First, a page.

Federal Court System

By Stephanie Dingle

Judicial Branch- District Courts

District Courts are the 3rd level of the Federal Court System.

All cases must be first held here.

The District Court has original jurisdiction meaning the authority to hear the case for the first time.

U.S. Attorney's represent the prosecution in every case of the District Court.

U.S. Marshall's make arrests, collect fines and take convicted person's to prison, protect jurors, keep order in court and serve papers.

Every case sets a precedent for future cases.

Other types of Judges that are a little part of the District Courts are the Magistrate Judges which handle routine work such as issue warrants.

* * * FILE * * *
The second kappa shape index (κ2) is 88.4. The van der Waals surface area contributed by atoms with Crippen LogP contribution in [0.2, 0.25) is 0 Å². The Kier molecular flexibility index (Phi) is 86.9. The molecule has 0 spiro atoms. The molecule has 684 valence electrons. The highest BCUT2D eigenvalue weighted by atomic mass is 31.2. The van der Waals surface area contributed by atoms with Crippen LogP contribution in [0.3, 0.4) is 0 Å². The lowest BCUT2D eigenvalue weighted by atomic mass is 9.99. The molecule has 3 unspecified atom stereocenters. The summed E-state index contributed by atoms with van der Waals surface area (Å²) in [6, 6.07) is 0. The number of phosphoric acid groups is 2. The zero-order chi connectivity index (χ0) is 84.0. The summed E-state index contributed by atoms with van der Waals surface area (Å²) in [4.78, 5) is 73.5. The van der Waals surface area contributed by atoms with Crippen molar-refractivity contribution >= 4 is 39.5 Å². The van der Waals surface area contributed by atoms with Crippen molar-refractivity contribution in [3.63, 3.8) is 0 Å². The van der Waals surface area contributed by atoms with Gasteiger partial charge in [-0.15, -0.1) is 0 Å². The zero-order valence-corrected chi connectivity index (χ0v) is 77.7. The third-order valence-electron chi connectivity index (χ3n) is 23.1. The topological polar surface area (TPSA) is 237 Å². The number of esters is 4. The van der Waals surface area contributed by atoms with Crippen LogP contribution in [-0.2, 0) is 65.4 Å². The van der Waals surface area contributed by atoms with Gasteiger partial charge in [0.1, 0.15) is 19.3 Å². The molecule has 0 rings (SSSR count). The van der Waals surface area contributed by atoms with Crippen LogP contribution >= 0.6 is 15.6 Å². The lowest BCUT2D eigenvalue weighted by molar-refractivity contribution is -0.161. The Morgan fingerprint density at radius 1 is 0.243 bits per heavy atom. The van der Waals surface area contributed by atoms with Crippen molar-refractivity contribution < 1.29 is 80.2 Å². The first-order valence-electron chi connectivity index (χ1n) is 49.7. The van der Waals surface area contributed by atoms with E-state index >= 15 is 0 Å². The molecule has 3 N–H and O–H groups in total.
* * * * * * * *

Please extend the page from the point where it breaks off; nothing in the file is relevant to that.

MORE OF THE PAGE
Judicial Branch- Appeal Courts

The Appeals court is the 2nd level in the federal court system. The appeals court has appellate jurisdiction meaning the authority to hear a cases appealed from a lower court. There are 12 Court of Appeals which supervises a district, there is one extra court which is the Court of Appeals for the Federal Circuit has nationwide jurisdiction. Furthermore, trials are not used at the appeals level.


There are 3 decisions:

- Uphold- keep the original decision

- Overturn- reverse the decision

-Remand- send it back to the lower court to be tried again.

Judicial Branch- Supreme Court

The Supreme Court is the highest level of Federal Court.

There are 9 Supreme Court Justices, each one of them was nominated by the President and elected by the Senate, being a justice is a big deal because it's a life term.

In the Supreme Court, they take between 75-80 cases a year, with each making the justices interpret the Constitutions to their opinions.